Upcoming Technologies to Facilitate More Efficient Biologics Manufacturing - Choosing the right tools to enhance the process. - BioPharm International

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Upcoming Technologies to Facilitate More Efficient Biologics Manufacturing
Choosing the right tools to enhance the process.


BioPharm International
Volume 22, Issue 2

TFF MICROFILTRATION CAPSULE FOR CELL CLARIFICATION AND HARVEST


Figure 1
The Kleenpak tangential flow filtration microfiltration (MF) capsule from Pall Life Sciences (East Hills, NY) uses an Ultipleat pleated filter cartridge and Kleenpak Nova capsule with their operation based on TFF principles. The capsule is configured similarly to hollow fibers or cassette formats with feed, retentate, and permeate ports. As Figure 1 shows, the pleated construction is used inside the capsule to create multiple parallel flow channels while increasing the effective membrane area in a reduced footprint. It is simple to install and requires limited preconditioning before exposure to process fluid.


Figure 2
This technology has been tested with representative industrial strains such as Chinese hamster ovary (CHO) cells, bacteria such as E. coli, and yeast. Feed volumes of 50–100 L have been processed per single full-scale capsule (0.5 m2), depending on cell type and characteristics. The capsules can be manifolded together in series or in parallel to accommodate larger process requirements. For example, a six capsule assembly can process up to 1,000 L. Stable performance has been observed for monoclonal antibody (MAb) clarification from CHO cell feed with starting cell counts up to 1x107 cells/mL and step yields of greater than 98% have been obtained. For clarification of hybridoma cells expressing monoclonal antibodies, filtrate flux rates of 70 L/m2/h (LMH) to a volumetric throughput (VT) of 180 L/m2 have been obtained with a protein transmission of 100%. Protein expression for these cells was approximately 0.1 mg/mL.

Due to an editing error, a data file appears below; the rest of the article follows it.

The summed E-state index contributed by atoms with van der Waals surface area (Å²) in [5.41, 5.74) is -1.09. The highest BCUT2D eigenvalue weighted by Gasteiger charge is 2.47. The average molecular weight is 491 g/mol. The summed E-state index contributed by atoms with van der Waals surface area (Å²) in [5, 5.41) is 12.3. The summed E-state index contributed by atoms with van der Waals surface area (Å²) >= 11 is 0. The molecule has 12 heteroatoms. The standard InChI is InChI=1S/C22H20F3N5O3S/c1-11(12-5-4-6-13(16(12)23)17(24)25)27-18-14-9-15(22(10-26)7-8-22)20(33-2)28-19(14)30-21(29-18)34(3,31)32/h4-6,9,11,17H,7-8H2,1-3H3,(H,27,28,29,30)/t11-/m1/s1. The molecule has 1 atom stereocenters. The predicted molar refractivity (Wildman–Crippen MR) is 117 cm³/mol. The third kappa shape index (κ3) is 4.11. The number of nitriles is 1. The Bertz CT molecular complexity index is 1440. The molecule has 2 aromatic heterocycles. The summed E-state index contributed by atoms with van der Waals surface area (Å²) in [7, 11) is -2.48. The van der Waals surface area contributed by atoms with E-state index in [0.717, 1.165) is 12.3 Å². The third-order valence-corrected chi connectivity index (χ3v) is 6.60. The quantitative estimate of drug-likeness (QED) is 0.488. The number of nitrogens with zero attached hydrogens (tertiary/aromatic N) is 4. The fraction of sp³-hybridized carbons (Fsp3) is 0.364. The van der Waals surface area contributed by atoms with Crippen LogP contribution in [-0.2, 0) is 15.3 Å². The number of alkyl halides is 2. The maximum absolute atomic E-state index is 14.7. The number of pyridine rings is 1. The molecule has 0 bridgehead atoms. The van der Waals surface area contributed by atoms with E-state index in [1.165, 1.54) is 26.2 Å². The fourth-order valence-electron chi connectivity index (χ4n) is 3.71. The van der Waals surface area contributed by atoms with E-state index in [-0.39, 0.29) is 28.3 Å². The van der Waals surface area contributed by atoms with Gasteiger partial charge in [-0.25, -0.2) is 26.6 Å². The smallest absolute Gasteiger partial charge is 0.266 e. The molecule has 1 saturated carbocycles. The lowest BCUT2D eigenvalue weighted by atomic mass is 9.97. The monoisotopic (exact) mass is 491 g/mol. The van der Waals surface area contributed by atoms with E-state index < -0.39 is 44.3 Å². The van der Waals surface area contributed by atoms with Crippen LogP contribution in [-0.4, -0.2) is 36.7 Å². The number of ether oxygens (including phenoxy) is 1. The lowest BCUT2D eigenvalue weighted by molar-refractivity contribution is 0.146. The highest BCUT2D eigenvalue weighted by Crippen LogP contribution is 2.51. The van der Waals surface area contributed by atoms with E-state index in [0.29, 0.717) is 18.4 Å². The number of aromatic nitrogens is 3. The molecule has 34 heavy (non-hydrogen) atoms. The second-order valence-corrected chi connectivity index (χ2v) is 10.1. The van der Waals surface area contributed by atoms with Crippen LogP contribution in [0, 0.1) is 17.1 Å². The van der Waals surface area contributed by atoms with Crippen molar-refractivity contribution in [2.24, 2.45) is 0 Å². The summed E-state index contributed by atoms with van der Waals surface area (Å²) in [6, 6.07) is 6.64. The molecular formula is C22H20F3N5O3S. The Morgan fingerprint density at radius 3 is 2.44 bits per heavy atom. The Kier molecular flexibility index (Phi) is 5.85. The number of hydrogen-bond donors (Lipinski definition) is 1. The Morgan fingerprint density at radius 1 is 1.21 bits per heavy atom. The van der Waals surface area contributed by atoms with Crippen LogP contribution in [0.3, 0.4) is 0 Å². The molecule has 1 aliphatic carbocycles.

Figure 3
A comparison of the Kleenpak TFF technology and two different types of cassettes for concentrating E. coli with all three devices incorporating membranes rated at 0.2 m (nominal) is presented in Figure 2. All three devices were operated at a crossflow flux rate (CFF) of 1.5 L/min/ft2. A five-fold volumetric concentration followed by a three-fold diafiltration buffer exchange was performed. The data shows that all three devices can be operated at a flux rate of 30 LMH throughout both concentration and diafiltration stages. Although the start and finish transmembrane pressure (TMP) values are different for the Kleenpak TFF filter compared to the cassette formats, the TMP gradient is similar for all three technologies and suggests stable operation. The flux and throughput performance of all three technologies was similar during these trials. Figure 3 presents a comparison of a Kleenpak TFF MF capsule with a Pall Microza hollow fiber module for clarification of IgG from a CHO cell culture with a cell density of approximately 2x106/mL. Each format was operated at a pumping capacity or crossflow flux rate (CFF) of 20 L/min/m2. It is seen that the Kleenpak TFF outperforms the hollow fiber module by processing more than three times the filtrate volume for a similar terminal TMP.


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